Expert panel makes 2015 economic predictions

Story by Meredith Wilson
Audio by Bethel Habte

A panel of economic experts exceeded an already optimistic outlook for 2015 with their predictions on gross domestic product, unemployment and the Dow during the Executives’ Club of Chicago’s Annual Economic Outlook Luncheon on Wednesday.

Diane Swonk, chief economist and senior managing director of Mesirow Financial Services expects U.S. GDP to grow by 3 percent, unemployment to be under 5 percent and the Dow to close at 18,499.

David Kelly, managing director and chief global strategist of JP Morgan Funds, places GDP at 3.1 percent, unemployment at 4.9 percent and the Dow at 19,000 by the end of the coming year.

Bob Froelich, director of American Realty Capital and chairman and CEO of the Kane County Cougars, sent a wave of surprise through the audience with his 2015 forecast: GDP will grow by 4.2 percent, unemployment will sink to 4.8 percent and the Dow will close the year at 20,015.

In their annual forecast, the Conference Board predicted moderate growth of 2.6 percent in the United States, while Goldman Sachs set growth at 3.1 percent. The Bureau of Labor Statistics recorded a 1 percent drop in unemployment in 2014 and Kiplinger predicts it will continue to fall to 5.3 percent. The day of the luncheon, the Dow closed at 17,427.

Swonk sees a “tailwind of jobs” behind the American economy.

“Unemployment will be below 5 percent. If it’s higher, it’s only because more people will be participating,” Swonk said.

Kelly sees the gains in employment as dependent on the United States enacting policy changes, particularly of immigration law.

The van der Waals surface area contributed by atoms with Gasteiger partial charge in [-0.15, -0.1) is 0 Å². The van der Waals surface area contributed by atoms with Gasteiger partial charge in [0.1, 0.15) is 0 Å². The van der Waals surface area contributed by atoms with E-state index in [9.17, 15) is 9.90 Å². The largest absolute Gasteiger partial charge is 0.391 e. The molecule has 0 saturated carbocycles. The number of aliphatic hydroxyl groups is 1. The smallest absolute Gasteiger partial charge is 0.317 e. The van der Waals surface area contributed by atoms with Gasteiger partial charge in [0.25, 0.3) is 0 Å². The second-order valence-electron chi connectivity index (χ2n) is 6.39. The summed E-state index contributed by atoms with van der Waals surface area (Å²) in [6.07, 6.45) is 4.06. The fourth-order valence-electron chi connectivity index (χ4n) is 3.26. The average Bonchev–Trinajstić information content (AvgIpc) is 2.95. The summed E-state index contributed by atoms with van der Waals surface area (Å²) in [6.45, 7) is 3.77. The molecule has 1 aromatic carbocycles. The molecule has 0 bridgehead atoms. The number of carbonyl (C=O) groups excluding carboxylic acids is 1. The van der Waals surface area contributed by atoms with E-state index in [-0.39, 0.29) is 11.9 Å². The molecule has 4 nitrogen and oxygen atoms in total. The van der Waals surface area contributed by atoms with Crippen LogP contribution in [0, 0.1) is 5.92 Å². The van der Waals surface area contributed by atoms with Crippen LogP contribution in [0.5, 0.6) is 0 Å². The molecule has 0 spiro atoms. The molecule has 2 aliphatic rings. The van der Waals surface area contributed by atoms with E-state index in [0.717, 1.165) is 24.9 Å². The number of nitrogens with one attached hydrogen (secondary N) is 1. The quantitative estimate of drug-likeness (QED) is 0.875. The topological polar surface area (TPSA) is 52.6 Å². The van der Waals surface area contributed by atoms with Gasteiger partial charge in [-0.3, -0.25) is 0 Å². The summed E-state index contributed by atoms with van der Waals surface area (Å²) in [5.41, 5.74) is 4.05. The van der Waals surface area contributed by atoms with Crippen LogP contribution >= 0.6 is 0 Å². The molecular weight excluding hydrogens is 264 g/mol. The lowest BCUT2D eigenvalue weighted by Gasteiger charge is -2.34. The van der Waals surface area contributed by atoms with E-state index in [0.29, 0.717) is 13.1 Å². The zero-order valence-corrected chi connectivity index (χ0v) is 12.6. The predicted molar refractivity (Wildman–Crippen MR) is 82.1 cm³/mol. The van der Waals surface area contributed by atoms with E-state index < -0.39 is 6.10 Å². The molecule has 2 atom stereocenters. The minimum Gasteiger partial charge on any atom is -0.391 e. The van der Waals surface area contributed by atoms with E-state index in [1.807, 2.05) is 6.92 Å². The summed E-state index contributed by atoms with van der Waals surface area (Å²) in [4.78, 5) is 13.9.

“We always say give us your tired and your hungry. I like the tired and hungry, but I also like the young and the energetic and the bright and the driven. Why don’t we let them in?” Kelly asked to a round of applause.

America is on the brink of wage growth, according to Kelly. The American workforce is becoming less convinced of their replaceability, Kelly explained, and so more employees will have the confidence to ask their bosses for more money.

“It will finally be a recovery of the masses,” Kelly said.

Bob Fealy, who attended the luncheon after recently retiring as president as Duchossois Group, Inc., was equally confident in the American economy.

“The U.S. markets are just the place to be,” Fealy said.

When panel moderator Terry Savage, a financial columnist, polled the audience, about 60 percent believed that the Dow would close the year above 18,500.

Worker confidence can be partially attributed to falling oil prices, Kelly said. Cheaper oil puts more money in people’s pockets, and that’s a “positive” thing.

Swonk also sees the drop in oil prices as a boon to average Americans.

“Falling oil prices will provide a $150 billion to $300 billion, but closer to 300, boost to the economy,” Swonk said.

“I can’t think of anything, anything that has happened since the recession that has been a bigger net positive for working families than falling oil prices,” she said.

A few attendees, including Kevin Hart, an account executive at Wheels Inc., were not as optimistic.

“Everyone knows the shift is around the corner,” Hart said. “You can’t have fake stimulation for this long without some kind of slow pull down.”

According to Froehlich, four things are going to impact the market in 2015: inflation, the end of the housing crisis, mass baby boomer retirement, and robotics.

“The robots are going to be very important in 2015,” Froehlich said, “What happened with computers in 1980 is going to happen with robots in 2015.”

Echoing KPMG chief economist Constance Hunter when she called the U.S. economy “the best house in a bad neighborhood,” panelist noted that an unforeseeable rend of violence abroad could derail the growth they predict in the coming year.

“Tremors abroad can cause tidal waves at home,” Swonk said.